A well-regarded research center like OII gets immediate big headlines whenever it produces new research, but the authors have made far more of these findings than they can reasonably claim.

Policymakers are already using this new OII report as the basis to push forward policy recommendations. With attacks on scientific knowledge fueling the infodemic and the violent attack on the Capitol, it’s vital that the public can have confidence that robust evidence underpins new policy decisions.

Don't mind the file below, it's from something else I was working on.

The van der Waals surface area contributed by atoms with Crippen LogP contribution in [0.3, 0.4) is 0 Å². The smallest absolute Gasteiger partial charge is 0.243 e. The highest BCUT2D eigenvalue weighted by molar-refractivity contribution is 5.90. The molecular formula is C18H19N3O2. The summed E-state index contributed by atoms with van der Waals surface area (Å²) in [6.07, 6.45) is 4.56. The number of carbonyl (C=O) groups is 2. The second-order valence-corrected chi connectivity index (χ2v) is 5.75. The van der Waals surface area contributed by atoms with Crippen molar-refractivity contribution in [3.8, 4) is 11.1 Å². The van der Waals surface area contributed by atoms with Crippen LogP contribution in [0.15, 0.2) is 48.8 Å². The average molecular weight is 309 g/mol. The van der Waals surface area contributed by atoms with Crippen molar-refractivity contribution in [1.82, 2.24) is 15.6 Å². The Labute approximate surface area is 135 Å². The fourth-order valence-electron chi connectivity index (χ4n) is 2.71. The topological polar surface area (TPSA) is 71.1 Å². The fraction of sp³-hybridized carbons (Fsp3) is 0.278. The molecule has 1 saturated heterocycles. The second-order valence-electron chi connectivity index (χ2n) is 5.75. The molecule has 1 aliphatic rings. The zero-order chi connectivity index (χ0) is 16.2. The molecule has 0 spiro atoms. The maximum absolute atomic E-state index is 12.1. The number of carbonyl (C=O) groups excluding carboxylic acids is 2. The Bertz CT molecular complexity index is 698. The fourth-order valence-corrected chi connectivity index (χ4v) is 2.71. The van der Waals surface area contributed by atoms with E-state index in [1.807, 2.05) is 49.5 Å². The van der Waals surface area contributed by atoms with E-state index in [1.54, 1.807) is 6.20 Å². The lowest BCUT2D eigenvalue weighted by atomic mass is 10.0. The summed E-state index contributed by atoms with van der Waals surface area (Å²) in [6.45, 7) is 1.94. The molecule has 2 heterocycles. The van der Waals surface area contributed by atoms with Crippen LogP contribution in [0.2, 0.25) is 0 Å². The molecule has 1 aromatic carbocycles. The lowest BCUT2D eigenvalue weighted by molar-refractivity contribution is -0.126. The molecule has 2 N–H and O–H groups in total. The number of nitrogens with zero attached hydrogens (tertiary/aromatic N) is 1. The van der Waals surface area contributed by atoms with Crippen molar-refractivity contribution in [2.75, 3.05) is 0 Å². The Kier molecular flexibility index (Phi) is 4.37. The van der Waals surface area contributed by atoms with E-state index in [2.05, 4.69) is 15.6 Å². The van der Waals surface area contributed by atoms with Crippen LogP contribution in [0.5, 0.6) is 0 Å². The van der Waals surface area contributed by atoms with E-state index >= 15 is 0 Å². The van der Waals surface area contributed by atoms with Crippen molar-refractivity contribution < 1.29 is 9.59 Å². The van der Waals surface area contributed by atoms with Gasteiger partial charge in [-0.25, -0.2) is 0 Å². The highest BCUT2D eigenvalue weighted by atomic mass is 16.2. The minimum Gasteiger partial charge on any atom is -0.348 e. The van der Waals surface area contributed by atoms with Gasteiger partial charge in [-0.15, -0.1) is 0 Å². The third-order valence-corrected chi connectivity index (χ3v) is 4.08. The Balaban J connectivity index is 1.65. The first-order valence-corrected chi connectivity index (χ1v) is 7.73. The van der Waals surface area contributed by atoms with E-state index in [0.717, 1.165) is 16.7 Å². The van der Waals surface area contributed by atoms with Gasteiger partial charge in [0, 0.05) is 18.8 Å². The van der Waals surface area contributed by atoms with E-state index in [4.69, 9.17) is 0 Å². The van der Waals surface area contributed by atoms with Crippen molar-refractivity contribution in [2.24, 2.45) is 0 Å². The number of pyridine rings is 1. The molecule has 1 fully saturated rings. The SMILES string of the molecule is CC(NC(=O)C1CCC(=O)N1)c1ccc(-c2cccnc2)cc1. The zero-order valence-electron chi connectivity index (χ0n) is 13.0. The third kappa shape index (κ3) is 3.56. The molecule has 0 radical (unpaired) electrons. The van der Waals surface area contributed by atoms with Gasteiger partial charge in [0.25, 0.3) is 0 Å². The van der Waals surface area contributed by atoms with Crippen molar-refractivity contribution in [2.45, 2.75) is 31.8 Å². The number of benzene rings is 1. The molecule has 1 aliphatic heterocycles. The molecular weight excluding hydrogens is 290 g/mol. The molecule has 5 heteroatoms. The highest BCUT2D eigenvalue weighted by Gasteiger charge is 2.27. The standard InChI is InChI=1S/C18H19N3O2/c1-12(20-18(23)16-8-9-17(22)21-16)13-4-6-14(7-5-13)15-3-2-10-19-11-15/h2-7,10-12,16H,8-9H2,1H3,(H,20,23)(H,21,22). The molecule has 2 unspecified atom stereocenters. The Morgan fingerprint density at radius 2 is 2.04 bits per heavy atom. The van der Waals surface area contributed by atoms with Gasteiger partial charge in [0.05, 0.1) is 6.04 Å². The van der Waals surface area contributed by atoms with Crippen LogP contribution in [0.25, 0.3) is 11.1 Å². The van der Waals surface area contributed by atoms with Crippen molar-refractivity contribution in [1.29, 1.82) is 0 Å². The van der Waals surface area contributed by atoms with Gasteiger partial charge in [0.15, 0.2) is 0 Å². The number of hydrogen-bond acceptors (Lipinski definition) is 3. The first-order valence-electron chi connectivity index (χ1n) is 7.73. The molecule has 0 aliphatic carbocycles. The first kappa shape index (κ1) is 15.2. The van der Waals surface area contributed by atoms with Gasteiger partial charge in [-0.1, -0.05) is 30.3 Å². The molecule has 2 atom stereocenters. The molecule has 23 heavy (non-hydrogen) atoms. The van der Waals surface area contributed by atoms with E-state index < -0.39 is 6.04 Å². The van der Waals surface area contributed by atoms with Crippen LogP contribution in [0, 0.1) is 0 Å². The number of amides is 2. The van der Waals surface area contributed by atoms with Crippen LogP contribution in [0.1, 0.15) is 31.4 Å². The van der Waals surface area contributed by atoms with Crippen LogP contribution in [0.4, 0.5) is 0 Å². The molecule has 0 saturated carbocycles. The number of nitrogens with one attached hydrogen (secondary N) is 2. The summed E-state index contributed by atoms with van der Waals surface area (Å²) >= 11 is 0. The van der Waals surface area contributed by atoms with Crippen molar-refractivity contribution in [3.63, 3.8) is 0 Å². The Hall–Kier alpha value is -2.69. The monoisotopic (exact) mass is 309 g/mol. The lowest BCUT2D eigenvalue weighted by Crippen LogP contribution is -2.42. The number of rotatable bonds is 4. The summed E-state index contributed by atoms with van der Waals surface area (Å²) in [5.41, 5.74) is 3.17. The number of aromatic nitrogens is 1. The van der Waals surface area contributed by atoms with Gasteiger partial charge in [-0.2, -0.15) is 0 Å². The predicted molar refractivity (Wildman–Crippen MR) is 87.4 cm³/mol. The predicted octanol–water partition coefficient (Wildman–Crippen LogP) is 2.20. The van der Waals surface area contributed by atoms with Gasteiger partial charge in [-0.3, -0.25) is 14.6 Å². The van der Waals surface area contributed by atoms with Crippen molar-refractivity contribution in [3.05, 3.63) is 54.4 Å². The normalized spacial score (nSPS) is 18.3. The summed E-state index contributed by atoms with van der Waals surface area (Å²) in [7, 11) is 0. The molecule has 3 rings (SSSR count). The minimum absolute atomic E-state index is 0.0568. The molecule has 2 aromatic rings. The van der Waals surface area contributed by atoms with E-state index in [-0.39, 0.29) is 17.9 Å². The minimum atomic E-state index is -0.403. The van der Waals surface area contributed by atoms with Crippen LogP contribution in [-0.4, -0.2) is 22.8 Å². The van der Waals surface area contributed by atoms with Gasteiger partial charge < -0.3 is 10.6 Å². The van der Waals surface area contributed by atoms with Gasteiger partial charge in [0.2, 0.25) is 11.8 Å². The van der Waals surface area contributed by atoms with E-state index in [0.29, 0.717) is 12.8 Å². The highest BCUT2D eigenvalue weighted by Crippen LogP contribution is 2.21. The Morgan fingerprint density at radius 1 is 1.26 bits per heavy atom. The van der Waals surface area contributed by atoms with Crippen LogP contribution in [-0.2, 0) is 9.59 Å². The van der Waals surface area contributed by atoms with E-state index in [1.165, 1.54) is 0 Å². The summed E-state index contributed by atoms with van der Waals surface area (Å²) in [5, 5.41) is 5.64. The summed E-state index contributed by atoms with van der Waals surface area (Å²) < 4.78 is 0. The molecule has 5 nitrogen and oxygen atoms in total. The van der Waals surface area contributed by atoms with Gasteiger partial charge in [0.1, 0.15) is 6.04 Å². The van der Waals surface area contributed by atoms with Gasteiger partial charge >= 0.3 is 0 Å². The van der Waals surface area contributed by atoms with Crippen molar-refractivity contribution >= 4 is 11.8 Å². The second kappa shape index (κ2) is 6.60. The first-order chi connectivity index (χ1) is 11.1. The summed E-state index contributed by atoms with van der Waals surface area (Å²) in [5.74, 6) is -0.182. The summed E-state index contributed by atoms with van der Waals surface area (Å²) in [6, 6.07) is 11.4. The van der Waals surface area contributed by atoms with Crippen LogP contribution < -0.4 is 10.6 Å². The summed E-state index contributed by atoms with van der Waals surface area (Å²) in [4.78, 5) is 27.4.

Misleading reporting about such weak findings risks undermining public confidence in research and new policies on disinformation, making it more urgent than ever that we get the difficult research that’s needed done.